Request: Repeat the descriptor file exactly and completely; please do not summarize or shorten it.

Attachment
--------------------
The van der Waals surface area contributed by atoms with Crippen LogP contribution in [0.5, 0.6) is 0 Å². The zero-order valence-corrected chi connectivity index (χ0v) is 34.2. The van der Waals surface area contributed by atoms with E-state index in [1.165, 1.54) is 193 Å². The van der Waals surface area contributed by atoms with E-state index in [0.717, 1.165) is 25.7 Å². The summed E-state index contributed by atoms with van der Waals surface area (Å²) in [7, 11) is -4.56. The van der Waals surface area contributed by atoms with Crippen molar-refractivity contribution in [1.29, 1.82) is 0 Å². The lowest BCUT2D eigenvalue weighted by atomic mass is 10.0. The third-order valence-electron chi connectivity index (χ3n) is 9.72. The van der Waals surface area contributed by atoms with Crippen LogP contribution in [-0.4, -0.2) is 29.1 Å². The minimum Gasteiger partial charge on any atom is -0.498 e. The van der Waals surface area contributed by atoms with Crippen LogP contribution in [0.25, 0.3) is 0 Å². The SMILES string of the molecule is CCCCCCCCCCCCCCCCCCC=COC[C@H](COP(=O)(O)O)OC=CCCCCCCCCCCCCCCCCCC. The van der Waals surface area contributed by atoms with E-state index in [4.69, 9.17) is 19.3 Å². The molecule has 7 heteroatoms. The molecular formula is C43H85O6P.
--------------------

The van der Waals surface area contributed by atoms with Crippen LogP contribution in [0.5, 0.6) is 0 Å². The zero-order valence-corrected chi connectivity index (χ0v) is 34.2. The van der Waals surface area contributed by atoms with E-state index in [1.165, 1.54) is 193 Å². The van der Waals surface area contributed by atoms with E-state index in [0.717, 1.165) is 25.7 Å². The summed E-state index contributed by atoms with van der Waals surface area (Å²) in [7, 11) is -4.56. The van der Waals surface area contributed by atoms with Crippen molar-refractivity contribution in [1.29, 1.82) is 0 Å². The lowest BCUT2D eigenvalue weighted by atomic mass is 10.0. The third-order valence-electron chi connectivity index (χ3n) is 9.72. The van der Waals surface area contributed by atoms with Crippen LogP contribution in [-0.4, -0.2) is 29.1 Å². The minimum Gasteiger partial charge on any atom is -0.498 e. The van der Waals surface area contributed by atoms with Crippen LogP contribution in [0.25, 0.3) is 0 Å². The SMILES string of the molecule is CCCCCCCCCCCCCCCCCCC=COC[C@H](COP(=O)(O)O)OC=CCCCCCCCCCCCCCCCCCC. The van der Waals surface area contributed by atoms with E-state index in [4.69, 9.17) is 19.3 Å². The molecule has 7 heteroatoms. The molecular formula is C43H85O6P.